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CAR TALK

Dear Tom and Ray: I'm not a rocket scientist, just a veterinarian, but I can't figure this one out. I have a 2000 Subaru Outback. The owner's manual tells me that I should only use ethylene-glycol-based antifreeze. But I know that stuff kills so many animals, and I want to use the animal-friendlier propylene glycol.

-- Janice

Tom: Sadly, most new cars now come with long-life, organic coolants. These are all ethylene-glycol-based, and they're all poisonous to neighborhood dogs and cats. And worse, they smell and taste sweet, so when this stuff leaks out of somebody's engine, animals lap it right up.

Ray: So, several companies (Peak's Sierra, most notably) came out with a safer coolant based on the chemically similar propylene glycol, which is much less toxic. Not everybody switched to it, because it's more expensive. But it's a perfectly adequate substitute for any car that uses regular old (non-long-life) coolant. In fact, it's probably fine for your Subaru. But some manufacturers will void warranties if you don't use the coolant they specify, so you shouldn't take that risk.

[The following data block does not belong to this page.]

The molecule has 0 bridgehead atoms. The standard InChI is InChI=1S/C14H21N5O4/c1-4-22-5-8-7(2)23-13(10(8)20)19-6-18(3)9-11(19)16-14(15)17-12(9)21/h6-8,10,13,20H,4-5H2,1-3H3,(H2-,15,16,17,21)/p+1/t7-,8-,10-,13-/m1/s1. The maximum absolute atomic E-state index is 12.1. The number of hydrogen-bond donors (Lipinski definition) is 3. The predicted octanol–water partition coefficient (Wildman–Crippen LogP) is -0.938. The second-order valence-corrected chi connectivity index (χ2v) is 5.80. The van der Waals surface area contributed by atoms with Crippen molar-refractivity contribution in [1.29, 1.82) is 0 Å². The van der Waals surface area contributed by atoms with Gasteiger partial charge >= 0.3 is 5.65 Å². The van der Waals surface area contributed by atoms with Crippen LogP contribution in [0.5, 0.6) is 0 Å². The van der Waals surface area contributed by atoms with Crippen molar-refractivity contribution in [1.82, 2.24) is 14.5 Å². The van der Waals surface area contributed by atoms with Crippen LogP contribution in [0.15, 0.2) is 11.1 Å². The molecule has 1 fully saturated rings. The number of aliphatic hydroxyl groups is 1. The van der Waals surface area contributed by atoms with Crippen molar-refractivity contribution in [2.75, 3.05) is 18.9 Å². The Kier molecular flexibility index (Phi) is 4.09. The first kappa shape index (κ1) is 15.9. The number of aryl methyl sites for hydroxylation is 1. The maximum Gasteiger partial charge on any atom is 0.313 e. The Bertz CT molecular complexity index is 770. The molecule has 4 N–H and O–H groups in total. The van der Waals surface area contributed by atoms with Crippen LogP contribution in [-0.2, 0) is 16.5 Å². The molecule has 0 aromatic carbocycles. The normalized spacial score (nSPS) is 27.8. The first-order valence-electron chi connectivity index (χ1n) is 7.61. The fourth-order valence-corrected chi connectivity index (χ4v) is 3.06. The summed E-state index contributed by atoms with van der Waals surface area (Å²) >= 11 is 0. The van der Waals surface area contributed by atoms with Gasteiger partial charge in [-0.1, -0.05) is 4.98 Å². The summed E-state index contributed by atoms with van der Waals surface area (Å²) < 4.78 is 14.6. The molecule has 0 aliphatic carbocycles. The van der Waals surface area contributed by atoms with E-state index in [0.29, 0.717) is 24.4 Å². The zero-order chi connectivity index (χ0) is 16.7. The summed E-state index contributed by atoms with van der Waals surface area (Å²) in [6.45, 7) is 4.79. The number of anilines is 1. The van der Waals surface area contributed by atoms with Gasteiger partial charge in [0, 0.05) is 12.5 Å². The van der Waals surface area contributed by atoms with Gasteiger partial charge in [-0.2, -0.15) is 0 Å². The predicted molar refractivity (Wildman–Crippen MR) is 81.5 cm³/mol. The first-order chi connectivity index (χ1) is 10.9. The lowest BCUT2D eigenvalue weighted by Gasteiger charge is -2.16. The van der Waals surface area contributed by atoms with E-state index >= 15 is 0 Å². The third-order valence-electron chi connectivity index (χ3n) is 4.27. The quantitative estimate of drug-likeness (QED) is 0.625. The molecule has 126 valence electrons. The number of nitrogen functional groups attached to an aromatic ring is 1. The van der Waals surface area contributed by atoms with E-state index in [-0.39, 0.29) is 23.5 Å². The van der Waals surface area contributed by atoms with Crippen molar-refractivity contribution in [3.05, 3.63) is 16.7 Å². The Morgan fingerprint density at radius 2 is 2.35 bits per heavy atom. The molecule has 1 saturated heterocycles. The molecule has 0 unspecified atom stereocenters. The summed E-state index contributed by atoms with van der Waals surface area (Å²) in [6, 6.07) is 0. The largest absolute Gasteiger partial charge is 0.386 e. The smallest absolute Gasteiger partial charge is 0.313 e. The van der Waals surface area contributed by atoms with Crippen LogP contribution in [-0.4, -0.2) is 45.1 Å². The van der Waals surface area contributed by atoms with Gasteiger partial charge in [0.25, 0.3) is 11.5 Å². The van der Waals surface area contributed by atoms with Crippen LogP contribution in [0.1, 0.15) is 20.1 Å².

Tom: As far as we know, there are no long-life coolants -- which is what Subaru and others now require -- based on the safer propylene glycol.

Ray: But California and Oregon now require that any coolant sold in those states be "embittered," so that it tastes awful to dogs, cats or little kids. The manufacturers do that by simply adding a chemical "stink agent" that costs about 2 or 3 cents a gallon.

The "Car Talk" radio show can be heard locally on WBFO-FM 88.7 on Saturday mornings at 6 and 10 a.m.

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